All that is needed is for the firm to introduce a new service -- Interfauna. Your true love pays in a certain sum at her end and within minutes a young lady from your local branch comes around and expresses her sentiments clearly and unmistakeably, just as present Western Union messengers sing birthday greetings. I could leave to your feverish little imaginations the various ways in which this service could be expanded with the colaboration of your friendly neighborhood brothel; Richard Geis would probably jump at the chance to write the catalogue. There are of course other Thinkers in fandom working along these lines; Curtis Janke having already alluded in FAPA to the practice of TV repair shops who lend you a set while your own is unserviceable and having audibly speculated as to when this businesslike example would be followed by maternity hospitals. But of course this is a science fiction fanzine and such matters are really not suitable for discussion here. Let's turn to a more serious and constructive possibility.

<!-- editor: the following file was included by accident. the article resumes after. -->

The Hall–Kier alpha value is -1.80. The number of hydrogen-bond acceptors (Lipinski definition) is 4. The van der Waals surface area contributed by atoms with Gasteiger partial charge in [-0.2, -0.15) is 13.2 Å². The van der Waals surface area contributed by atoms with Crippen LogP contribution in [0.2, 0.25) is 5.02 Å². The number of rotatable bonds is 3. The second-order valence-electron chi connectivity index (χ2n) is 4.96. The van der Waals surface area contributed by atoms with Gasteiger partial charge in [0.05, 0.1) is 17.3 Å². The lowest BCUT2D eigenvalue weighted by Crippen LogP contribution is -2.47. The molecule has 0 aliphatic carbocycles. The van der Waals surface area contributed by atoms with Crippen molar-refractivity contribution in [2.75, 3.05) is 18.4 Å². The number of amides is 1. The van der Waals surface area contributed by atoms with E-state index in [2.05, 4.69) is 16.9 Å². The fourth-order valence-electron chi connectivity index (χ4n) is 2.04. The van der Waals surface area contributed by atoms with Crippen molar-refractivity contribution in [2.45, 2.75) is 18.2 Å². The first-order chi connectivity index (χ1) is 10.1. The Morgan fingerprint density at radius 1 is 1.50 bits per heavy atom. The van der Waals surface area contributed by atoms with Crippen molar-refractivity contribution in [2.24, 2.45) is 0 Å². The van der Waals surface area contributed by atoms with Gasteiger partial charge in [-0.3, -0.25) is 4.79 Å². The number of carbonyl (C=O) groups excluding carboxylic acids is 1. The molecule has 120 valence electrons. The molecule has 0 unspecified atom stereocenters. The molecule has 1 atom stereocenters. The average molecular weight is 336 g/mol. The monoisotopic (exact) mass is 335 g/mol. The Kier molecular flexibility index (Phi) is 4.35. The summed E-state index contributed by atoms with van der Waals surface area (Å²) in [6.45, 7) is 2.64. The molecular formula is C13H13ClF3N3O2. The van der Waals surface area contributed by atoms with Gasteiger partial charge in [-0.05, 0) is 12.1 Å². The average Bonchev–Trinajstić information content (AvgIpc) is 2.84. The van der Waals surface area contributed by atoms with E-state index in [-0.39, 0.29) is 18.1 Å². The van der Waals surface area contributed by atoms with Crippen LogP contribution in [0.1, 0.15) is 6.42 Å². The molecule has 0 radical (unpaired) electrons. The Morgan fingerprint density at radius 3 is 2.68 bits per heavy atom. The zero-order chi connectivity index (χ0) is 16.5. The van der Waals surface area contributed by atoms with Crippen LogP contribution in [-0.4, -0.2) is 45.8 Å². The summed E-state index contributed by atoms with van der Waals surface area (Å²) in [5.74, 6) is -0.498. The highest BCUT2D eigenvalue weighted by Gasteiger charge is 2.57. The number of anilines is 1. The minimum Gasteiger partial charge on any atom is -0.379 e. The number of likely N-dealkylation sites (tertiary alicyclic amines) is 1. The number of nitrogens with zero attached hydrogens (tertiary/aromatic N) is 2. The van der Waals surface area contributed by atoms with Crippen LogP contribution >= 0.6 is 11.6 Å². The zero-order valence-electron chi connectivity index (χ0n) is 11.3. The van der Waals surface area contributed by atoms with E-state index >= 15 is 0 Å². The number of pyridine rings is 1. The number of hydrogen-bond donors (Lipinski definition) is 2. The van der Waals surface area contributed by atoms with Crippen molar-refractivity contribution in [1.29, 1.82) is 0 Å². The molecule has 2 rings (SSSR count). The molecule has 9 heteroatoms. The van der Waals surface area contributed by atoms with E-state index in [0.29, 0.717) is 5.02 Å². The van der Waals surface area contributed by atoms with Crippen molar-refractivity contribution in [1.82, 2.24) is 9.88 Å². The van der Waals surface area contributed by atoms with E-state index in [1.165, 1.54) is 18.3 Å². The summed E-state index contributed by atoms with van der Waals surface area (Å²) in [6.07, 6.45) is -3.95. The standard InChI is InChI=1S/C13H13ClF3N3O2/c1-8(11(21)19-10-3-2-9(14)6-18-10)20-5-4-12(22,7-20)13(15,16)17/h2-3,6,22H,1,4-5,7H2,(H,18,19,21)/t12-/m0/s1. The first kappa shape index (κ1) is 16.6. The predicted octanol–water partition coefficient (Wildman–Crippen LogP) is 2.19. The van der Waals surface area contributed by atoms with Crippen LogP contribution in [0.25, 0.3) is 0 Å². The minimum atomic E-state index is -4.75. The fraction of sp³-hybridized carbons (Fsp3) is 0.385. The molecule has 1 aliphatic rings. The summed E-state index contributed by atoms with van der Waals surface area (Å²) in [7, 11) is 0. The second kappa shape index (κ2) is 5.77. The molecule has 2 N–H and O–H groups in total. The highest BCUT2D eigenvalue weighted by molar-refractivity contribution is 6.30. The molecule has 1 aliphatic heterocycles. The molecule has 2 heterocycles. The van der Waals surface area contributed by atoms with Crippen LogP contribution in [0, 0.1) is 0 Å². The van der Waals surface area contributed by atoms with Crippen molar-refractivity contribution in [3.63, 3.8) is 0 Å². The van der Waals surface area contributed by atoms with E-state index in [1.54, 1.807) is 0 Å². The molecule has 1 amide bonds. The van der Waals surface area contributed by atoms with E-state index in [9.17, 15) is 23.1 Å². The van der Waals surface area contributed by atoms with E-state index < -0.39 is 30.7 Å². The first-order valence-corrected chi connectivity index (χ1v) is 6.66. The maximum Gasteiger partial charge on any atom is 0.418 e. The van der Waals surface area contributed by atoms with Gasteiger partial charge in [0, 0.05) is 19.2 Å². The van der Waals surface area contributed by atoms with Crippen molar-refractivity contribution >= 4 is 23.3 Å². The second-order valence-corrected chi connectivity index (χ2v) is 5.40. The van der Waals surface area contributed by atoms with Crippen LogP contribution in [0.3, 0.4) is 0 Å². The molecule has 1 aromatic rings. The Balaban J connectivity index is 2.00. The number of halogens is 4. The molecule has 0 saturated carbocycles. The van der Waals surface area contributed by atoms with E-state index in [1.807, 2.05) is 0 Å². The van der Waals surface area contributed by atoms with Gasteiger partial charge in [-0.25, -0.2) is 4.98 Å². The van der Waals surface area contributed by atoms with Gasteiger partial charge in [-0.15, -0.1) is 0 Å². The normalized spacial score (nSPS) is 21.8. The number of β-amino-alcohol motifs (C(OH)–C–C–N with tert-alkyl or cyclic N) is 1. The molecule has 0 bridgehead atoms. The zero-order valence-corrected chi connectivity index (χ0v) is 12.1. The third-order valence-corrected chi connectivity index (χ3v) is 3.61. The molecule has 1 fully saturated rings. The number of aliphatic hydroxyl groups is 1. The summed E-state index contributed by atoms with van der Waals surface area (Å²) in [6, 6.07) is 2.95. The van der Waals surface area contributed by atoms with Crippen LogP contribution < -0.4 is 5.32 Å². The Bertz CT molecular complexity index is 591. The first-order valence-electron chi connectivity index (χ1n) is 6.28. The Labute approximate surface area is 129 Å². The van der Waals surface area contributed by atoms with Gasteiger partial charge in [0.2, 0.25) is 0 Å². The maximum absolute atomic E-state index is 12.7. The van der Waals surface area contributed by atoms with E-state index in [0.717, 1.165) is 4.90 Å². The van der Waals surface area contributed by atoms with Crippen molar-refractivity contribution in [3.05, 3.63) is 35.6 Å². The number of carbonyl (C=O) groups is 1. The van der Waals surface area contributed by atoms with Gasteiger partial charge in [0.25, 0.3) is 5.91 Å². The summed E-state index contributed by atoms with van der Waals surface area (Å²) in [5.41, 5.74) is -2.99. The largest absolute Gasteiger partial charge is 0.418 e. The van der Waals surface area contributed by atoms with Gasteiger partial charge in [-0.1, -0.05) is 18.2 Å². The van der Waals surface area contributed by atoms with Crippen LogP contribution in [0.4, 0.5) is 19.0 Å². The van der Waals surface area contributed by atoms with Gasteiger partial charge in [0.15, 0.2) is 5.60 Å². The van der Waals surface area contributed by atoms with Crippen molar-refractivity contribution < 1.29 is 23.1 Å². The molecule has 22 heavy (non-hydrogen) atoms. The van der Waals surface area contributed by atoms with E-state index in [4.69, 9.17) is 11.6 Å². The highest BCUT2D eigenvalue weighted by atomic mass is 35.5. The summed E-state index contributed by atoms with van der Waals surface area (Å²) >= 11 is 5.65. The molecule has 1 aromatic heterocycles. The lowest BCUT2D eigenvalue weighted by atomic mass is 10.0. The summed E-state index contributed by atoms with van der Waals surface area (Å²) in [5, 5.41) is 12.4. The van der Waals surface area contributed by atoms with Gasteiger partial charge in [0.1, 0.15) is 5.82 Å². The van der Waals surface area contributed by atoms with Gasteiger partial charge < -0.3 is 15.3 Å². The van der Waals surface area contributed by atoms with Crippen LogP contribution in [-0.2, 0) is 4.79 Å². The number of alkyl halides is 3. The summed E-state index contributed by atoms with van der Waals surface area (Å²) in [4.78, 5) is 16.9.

What I'm leading to is a special department of Interfauna for fandom. We've already seen ordinary correspondence largely superceded by the greater intimacy of tape. Now the time has come to carry this a stage further, for even the spoken voice on tape is often inadequate. How often have you felt that the powers of mere language are inadequate to convey your feelings? Fanzines, like daffodils -- and offhand I think this is the first time this exceedingly apt comparison has been made -- can 'oft convey thoughts that do lie too deep for tears', or any other such ineffectual display. Let's take an example.